Linking tagging technology and molecular genetics to gain insight in the spatial dynamics of two stocks of cod in Northeast Atlantic waters

Last modified: 
June 21, 2017 - 1:07pm
Type: Journal Article
Year of publication: 2014
Date published: 09/2014
Authors: K. Michalsen, T. Johansen, S. Subbey, A. Beck
Journal title: ICES Journal of Marine Science
Volume: 71
Issue: 6
Pages: 1417 - 1432
ISSN: 1054-3139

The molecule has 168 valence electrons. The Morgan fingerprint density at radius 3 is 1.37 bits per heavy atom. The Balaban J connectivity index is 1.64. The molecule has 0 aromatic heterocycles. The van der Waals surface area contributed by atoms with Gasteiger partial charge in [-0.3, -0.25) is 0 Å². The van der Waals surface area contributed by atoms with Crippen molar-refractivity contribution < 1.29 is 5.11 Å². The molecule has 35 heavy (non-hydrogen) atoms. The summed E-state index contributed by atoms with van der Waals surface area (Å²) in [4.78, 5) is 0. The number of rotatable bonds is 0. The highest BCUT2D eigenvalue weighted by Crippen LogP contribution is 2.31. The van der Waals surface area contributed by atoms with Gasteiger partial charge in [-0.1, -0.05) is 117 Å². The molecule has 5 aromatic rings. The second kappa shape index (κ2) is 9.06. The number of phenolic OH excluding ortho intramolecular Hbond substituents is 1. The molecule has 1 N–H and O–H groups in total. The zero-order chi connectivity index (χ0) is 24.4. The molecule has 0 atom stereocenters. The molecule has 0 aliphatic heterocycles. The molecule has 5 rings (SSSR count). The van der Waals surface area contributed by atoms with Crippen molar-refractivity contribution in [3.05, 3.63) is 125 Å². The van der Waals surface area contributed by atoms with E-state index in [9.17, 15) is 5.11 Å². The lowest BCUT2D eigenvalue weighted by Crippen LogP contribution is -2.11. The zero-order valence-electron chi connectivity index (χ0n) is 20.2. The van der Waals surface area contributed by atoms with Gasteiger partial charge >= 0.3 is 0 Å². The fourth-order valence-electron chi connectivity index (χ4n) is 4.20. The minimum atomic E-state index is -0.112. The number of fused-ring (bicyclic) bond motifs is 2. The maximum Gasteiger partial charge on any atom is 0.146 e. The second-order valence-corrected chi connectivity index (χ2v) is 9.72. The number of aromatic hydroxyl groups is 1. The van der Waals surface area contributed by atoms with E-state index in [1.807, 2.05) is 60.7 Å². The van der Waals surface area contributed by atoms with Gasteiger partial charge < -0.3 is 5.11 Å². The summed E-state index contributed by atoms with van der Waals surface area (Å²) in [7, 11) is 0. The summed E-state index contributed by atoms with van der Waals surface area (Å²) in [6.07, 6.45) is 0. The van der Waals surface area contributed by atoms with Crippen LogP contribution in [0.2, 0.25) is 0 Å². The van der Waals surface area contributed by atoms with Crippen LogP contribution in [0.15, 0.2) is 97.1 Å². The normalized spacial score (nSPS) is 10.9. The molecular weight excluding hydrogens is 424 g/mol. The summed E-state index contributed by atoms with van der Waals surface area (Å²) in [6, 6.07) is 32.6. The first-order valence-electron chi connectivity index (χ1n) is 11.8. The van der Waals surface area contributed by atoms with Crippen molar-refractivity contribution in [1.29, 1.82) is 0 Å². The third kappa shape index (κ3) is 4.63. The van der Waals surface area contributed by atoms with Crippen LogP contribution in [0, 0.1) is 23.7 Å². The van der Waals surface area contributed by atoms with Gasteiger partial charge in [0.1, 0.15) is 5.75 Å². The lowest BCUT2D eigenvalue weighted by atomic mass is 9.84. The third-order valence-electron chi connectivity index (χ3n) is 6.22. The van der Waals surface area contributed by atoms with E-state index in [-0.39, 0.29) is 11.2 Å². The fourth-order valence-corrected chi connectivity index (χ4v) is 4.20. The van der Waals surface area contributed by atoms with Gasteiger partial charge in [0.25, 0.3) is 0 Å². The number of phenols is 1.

The Northeast Arctic cod (Gadus morhua L.: NEAC) remains the most abundant cod stock in the North Atlantic, while the catches of the partially co-occurring Norwegian coastal cod (NCC) stocks have dramatically decreased in recent years. To ensure effective management of the two stocks, it is necessary to know if the population genetic structure is associated with any pattern in the spatial dynamics or whether it is affected by any distinct environmental factors. By combining information from electronic data storage tags (DST) and molecular genetics methods with statistical tools, we have been able to associate spatial dynamics and distinct environmental factors to the two cod stocks. In general, adult NEAC migrate between deep, warm overwintering grounds and shallow summer feeding grounds where water temperatures maybe low. In contrast, NCC do not undertake large-scale seasonal migrations, show little seasonal variation in depth distribution, and experience the opposite seasonal change in temperature compared with NEAC. However, within the NCC group, some individuals did conduct longer horizontal movements than others. Even though the distances calculated in this study represent the shortest distance between release and recapture positions, they are far higher than previously reported by NCC. Distinctive depth profiles indicate that this migrant NCC have moved out of the area, passing the deep trenches outside Lofoten while more stationary NCC occupies shallower depths throughout the year. The temperature profiles also indicate that migrant and stationary NCC has occupied different areas during the year. We demonstrate that the combination of information from DSTs and molecular genetics offers a deeper understanding of individual cod behaviour, provides an insight in the spatial dynamics of the species, and ultimately, improves the scientific basis for management of a complex mixed fishery of Atlantic cod.

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